Home > Shigellosis
Shigellosis is a type of
food poisoning caused by infection with the shigella
bacterium. It is more common in summer than
winter. Children ages 2 to 4 are most likely to get the condition.
Shigellosis is spread
when the bacteria in feces (stool) or on soiled fingers are ingested. Poor
hand-washing habits and eating contaminated food may cause the condition.
Shigellosis is often found in day care centers, nursing homes, refugee camps,
and other places where conditions are crowded and sanitation is poor.
The symptoms of shigellosis
include diarrhea (often bloody), fever, and stomach cramps starting 1 or 2 days
after you are exposed to the bacteria. Shigellosis usually lasts 5 to 7 days.
In some people, especially young children and older adults, the diarrhea can be
so severe that a hospital stay is needed. Some people who are infected may have
no symptoms at all but may still spread shigellosis to others.
different diseases can cause a fever and bloody diarrhea, lab tests are the
best way to diagnose shigellosis. Your doctor will most likely still do a
physical exam and ask you questions about your symptoms, foods you have
recently eaten, and your work and home environments. A stool culture confirms
the diagnosis. Blood tests may be done if your symptoms are severe or to rule
out other causes.
Shigellosis is usually treated
with antibiotics. But some types of Shigella bacteria
are not killed by antibiotics. This is called
resistance. Because using antibiotics can make these
bacteria even more resistant, mild cases of shigellosis are often not treated
with antibiotics. In this case, shigellosis is treated by managing complications until it passes.
Dehydration caused by diarrhea is the most common
complication. Do not use medicines to prevent diarrhea.
prevent dehydration, take frequent sips of a rehydration drink (such as Pedialyte). Try to drink a cup of water or rehydration drink
for each large, loose stool you have. Soda and fruit juices have too much sugar and not enough of the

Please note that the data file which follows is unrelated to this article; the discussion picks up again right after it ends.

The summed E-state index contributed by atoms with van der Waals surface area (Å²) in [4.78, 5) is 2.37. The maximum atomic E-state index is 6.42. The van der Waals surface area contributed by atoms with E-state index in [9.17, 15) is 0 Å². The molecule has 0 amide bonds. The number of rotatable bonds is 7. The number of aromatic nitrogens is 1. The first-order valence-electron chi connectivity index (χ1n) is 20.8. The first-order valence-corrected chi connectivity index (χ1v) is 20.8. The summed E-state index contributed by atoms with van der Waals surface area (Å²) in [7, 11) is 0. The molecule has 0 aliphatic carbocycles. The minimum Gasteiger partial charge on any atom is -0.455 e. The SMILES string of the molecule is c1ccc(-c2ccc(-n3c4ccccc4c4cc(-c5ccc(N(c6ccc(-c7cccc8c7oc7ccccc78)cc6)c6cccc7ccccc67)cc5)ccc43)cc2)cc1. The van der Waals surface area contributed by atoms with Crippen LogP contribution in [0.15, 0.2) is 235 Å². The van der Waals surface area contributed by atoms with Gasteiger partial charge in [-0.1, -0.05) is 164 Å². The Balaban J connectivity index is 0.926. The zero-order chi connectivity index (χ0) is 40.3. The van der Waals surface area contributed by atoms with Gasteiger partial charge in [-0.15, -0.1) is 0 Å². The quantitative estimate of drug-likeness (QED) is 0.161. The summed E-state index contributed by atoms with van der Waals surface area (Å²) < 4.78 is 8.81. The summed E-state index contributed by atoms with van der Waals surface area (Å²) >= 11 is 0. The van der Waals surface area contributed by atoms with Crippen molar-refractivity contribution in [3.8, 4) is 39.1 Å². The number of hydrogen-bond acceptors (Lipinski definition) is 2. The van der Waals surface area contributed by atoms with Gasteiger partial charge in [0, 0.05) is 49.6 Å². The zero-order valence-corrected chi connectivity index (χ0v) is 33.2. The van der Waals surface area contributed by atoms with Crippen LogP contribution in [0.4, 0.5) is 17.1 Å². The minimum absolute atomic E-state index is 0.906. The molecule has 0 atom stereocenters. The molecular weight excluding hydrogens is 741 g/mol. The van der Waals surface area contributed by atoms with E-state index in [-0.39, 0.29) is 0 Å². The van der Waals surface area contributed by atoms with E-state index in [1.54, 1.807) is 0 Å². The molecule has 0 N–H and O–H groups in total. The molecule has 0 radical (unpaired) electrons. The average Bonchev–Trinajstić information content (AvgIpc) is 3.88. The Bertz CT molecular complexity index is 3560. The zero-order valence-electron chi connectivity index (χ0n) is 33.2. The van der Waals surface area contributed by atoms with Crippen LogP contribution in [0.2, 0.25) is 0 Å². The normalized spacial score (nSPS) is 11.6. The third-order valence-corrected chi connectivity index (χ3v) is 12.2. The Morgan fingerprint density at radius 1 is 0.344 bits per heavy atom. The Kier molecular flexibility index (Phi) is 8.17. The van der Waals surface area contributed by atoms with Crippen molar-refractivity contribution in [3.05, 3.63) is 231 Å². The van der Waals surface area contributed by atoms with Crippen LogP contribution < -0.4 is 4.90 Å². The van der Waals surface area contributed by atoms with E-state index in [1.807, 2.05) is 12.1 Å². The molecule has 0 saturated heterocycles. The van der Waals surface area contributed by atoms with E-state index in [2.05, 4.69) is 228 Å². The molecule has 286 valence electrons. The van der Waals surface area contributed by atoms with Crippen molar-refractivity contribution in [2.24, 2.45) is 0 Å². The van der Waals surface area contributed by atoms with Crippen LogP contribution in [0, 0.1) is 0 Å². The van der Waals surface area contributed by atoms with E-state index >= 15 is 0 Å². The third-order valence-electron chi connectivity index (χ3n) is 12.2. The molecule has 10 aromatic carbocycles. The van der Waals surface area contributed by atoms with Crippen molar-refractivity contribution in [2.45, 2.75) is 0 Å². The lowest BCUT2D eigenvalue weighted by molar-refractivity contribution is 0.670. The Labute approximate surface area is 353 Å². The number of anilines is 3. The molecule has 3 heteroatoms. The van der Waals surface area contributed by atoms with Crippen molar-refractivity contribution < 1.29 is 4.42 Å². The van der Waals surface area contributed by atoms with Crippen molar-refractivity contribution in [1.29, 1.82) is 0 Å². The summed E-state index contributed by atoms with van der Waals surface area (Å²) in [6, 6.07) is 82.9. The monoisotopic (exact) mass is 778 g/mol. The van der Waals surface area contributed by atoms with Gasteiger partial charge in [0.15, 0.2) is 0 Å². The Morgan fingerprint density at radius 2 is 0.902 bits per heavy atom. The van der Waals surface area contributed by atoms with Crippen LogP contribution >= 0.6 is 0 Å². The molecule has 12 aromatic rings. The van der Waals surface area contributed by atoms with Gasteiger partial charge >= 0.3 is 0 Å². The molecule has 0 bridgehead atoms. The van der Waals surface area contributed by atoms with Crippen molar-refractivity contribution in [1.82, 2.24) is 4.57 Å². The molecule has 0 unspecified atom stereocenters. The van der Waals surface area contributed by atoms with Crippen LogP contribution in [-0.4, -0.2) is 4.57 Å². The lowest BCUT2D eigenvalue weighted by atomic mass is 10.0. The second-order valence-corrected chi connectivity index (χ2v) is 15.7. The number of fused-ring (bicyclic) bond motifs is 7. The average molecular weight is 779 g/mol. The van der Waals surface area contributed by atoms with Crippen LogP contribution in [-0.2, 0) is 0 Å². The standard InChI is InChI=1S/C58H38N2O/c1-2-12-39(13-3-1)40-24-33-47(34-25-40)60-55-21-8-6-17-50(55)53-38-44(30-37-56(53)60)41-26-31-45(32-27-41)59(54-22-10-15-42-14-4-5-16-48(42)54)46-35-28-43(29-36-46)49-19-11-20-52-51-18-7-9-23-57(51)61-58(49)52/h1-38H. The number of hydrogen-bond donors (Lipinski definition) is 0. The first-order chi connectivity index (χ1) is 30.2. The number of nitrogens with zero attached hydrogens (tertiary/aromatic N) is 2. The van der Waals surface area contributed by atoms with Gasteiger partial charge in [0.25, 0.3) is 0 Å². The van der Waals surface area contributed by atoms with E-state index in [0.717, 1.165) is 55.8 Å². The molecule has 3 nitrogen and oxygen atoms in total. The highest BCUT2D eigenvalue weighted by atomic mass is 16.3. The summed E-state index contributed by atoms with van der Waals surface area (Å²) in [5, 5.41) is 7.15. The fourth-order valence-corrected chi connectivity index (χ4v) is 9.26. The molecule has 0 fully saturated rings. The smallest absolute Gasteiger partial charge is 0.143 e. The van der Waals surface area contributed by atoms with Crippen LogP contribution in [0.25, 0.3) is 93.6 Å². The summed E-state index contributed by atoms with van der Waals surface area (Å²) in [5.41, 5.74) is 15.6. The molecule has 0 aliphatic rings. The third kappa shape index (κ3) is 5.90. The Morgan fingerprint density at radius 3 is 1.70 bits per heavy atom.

electrolytes that are lost during diarrhea, and they
should not be used to rehydrate.
Try to stay with your normal diet
as much as possible. Eating your usual diet will help you to get enough
nutrition. Doctors believe that eating a normal diet will also help you feel
better faster. But try to avoid foods that are high in fat and sugar. Also
avoid spicy foods, alcohol, and coffee for 2 days after all symptoms have
You can help
prevent the spread of shigellosis by washing your hands frequently and
carefully with soap, especially if you work or spend time in day care centers
or with children who are not completely toilet trained. When possible, keep
young children with shigellosis who are still in diapers away from uninfected
If your child is in diapers and has shigellosis, after
diaper changing, wipe the changing area with a disinfectant such as
diluted household bleach and put the diapers in a
closed-lid garbage can. Then wash your hands with soap and warm water. To dilute household bleach, follow the directions on the label.
People who have
shigellosis should not prepare food or pour water for others. Shigella are present in the diarrhea of people with
shigellosis and for 1 or 2 weeks after symptoms have stopped.
shigellosis, it may take months before your bowel movements are completely
normal again. But people with diarrhea usually recover completely.
A small number of people who are infected with one type of shigella bacteria,
Shigella flexneri, will later develop pain in their
joints, irritation of the eyes, and painful urination. This is called
reactive arthritis. It can last for months or years and
can lead to chronic
ByHealthwise StaffPrimary Medical ReviewerE. Gregory Thompson, MD - Internal MedicineElizabeth T. Russo, MD - Internal MedicineSpecialist Medical ReviewerAdam Husney, MD - Family Medicine
Current as ofMay 17, 2017
Current as of:
May 17, 2017
E. Gregory Thompson, MD - Internal Medicine & Elizabeth T. Russo, MD - Internal Medicine & Adam Husney, MD - Family Medicine
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